Emancipation, a legal term denoting the release of a child of the family from the father’s control. Whereas the word kept its legal meaning until very recent times, it had already by 1700 become a political catchword and remained thus in many kinds of connections. At times it means release from oppressing injustices or prejudices that hinder progress. After religion, especially the Christian religion, had in the course of history become closely connected with temporal government, it is proper to regard the Anabaptism of Central Europe as the first great attempt to emancipate religious life from the guardianship of the state. In England it was primarily the Anabaptist spirit in the Independent movement that carried on this emancipation struggle with great political consequences (see England). In that country there was also the further phenomenon that later furnished the typical case for a narrowed concept of “emancipation.” The adherents of the Catholic faith were subject to oppression that the nation sought to justify. The Catholics had actually been disfranchised. Emancipation proceeded very slowly for them. The struggle for the emancipation of the Catholics in England is one of the most disturbed epochs of Parliament. The “Emancipation Acts” (Peel) of 1829 became the foundation of the legal recognition of the Catholics, though even today they do not enjoy complete freedom.
The political position of the Anabaptists or Mennonite in Central Europe was similar. Besides them, only the Jews occupied this status of differentiation. The omission of the Anabaptists from the several religious peace treaties of the 16th and 17th centuries was followed by a legal depreciation of the Mennonites. This was evident in various ways in the different political units. The most serious in its effect was the law of recession or ius retractus in the Palatinate, that could become a tool for the injury of the Mennonites by any person of another faith. The exclusion of Mennonites from public office was at first not thought of as oppression, since taking such offices conflicted with their old religious principles. But as these were gradually modified and the Mennonites were willing to assume such office, the prohibitive laws still blocked them. These restrictions were usually based on the principle of nonresistance and the rejection of the oath . Likewise in the rise of constitutional government both the active and passive franchise of the Mennonites was questioned.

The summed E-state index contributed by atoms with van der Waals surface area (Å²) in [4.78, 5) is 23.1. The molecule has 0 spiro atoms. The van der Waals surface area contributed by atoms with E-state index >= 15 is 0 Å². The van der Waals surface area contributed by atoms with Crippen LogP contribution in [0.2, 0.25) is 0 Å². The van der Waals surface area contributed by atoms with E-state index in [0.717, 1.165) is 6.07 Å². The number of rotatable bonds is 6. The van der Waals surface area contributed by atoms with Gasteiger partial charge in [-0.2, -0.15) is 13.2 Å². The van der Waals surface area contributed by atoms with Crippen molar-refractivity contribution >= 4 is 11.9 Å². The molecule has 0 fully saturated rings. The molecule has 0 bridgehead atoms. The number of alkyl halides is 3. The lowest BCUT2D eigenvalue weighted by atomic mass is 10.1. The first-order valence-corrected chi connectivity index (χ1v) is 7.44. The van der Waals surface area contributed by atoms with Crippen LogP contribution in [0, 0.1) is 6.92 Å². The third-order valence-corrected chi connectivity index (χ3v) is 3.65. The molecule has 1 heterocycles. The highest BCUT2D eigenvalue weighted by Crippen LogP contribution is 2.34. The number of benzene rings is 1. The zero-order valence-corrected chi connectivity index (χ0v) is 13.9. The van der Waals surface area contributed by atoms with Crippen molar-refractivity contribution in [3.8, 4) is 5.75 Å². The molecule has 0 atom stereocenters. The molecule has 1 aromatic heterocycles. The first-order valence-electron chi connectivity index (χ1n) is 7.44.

In the Netherlands, after the Calvinists had obtained the majority (about 1570), the Mennonites and other dissenters, as well as Catholics and Jews, had the political status of only “tolerated citizens.” It was not till 1795 that they obtained full citizenship.
It must be stressed that the Mennonites never engaged in a public struggle for their political emancipation. To the extent that such a struggle existed, it was stirred up by the outside and compelled the Mennonites to defend themselves. On the contrary, the Mennonite achievements in economic lines and their advancement of the common good brought them recognition. From this consideration they were also led into politics. In this field several of their great men, such as Hermann von Beckerath, who once warmly defended the political rights of the dissidents and the Jews, by their own character proved the harmlessness of the Mennonites for the state and made the greatest contribution to the emancipation of their coreligionists.
Hege, Christian and Christian Neff. Mennonitisches Lexikon, 4 vols. Frankfurt & Weierhof: Hege; Karlsruhe: Schneider, 1913-1967: v. I, 564 f.
|Author(s)||Ernst H Correll|
Cite This Article
Correll, Ernst H. "Emancipation." Global Anabaptist Mennonite Encyclopedia Online. 1956. Web. 22 May 2019. http://gameo.org/index.php?title=Emancipation&oldid=144993.
Correll, Ernst H. (1956). Emancipation. Global Anabaptist Mennonite Encyclopedia Online. Retrieved 22 May 2019, from http://gameo.org/index.php?title=Emancipation&oldid=144993.
Adapted by permission of Herald Press, Harrisonburg, Virginia, from Mennonite Encyclopedia, Vol. 2, p. 193. All rights reserved.
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